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The Consequences of the Slow-Moving European Debt Crisis

In Europe, the policies of retrenchment that have been imposed upon Greece and Ireland have begun to produce their inevitable consequences: contracting economies, rising unemployment and social turmoil, falling tax revenues, rising deficits and rapidly rising ratios of debt to national income, the exact opposite of the purported aims of precisely these same policies. Equally predictably, this combination of events has led the Greek government to seek, behind the thinnest veil of "secrecy," a restructuring of its debt obligations, presumably to delay the substantial maturities of the next few years into the more distant future. Academic economists, newspaper columnists and these commentaries have pointed out that a prompt restructuring would be the least painful alternative. However, banks throughout Europe, which own substantial amounts of sovereign debt from Greece and other troubled countries, along with the European Central Bank (ECB), which now also owns a very large amount of these bonds, have argued strongly against contemplating any kind of restructuring or default, at least for another year or two. Worse yet, the European Central Bank has threatened to turn a restructuring into a cataclysm by immediately refusing to recognize any Greek debt, or the debt of any other country that restructures, as collateral for loans to banks from the ECB.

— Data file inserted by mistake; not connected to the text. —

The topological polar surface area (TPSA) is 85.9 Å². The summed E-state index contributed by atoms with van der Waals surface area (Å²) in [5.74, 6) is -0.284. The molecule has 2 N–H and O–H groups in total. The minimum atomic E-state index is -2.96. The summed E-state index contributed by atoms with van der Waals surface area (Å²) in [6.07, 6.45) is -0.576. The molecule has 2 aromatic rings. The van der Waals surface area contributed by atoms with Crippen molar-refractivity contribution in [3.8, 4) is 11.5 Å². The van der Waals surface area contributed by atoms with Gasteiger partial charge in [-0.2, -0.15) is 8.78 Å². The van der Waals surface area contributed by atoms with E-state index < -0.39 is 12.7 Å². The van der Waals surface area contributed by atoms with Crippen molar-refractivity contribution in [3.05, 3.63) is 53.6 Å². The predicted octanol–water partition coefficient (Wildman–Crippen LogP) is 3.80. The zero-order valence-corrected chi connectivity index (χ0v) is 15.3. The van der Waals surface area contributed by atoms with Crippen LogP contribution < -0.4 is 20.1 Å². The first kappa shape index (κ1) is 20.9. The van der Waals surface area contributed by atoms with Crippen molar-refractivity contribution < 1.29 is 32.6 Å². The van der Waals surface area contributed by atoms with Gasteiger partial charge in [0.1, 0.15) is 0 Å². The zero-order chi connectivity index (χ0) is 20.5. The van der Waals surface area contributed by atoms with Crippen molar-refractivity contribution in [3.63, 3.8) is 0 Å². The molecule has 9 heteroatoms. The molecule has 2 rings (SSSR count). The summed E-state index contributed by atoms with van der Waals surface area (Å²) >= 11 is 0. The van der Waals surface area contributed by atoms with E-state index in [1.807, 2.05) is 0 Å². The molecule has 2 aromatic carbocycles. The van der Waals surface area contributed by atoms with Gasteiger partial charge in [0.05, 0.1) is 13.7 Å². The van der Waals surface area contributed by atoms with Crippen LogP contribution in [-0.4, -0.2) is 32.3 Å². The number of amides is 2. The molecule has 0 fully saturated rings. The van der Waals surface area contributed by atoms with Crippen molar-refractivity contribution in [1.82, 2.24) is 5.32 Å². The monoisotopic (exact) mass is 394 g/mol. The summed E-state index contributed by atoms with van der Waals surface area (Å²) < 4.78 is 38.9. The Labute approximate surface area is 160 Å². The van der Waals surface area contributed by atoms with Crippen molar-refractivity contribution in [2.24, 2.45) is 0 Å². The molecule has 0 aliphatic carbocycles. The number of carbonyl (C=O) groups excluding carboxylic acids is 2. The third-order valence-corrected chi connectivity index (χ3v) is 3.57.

The effect of such a collision would be to make nearly every bank in Greece immediately insolvent, to make many other major banks in Europe drastically undercapitalized, and, as is often the case in head-on collisions, to destroy more than half of the capital of the ECB itself, along with the Greek banks. The governments of Germany, France and the UK continue to be paralyzed when it comes to any effective or coordinated responses to these problems. The banks are fighting their usual good fight to be bailed out. They want the ECB and economically strongest European governments to support the markets for weak sovereign debts, to extend new loans and guarantees to weak peripheral country governments and to protect the bonds the banks already own against any consequences of a default, should one occur. Over the past fourteen months, Europeans have been more skeptical than their American counterparts of the various wishful solutions and glittering grand agreements that have been paraded before them.

Perhaps in the next few weeks, certainly in the next few years, we will see some combination of debt defaults or restructurings in Greece and probably Ireland and Portugal; a widespread banking crisis in much of Europe; and a gradual dissolution of the Euro zone, one country at a time. Some aspects of a unified Europe will survive, but the curtain will have fallen on the world's longest-running and most inspiring vision of a world beyond industrial expansion and beyond war.

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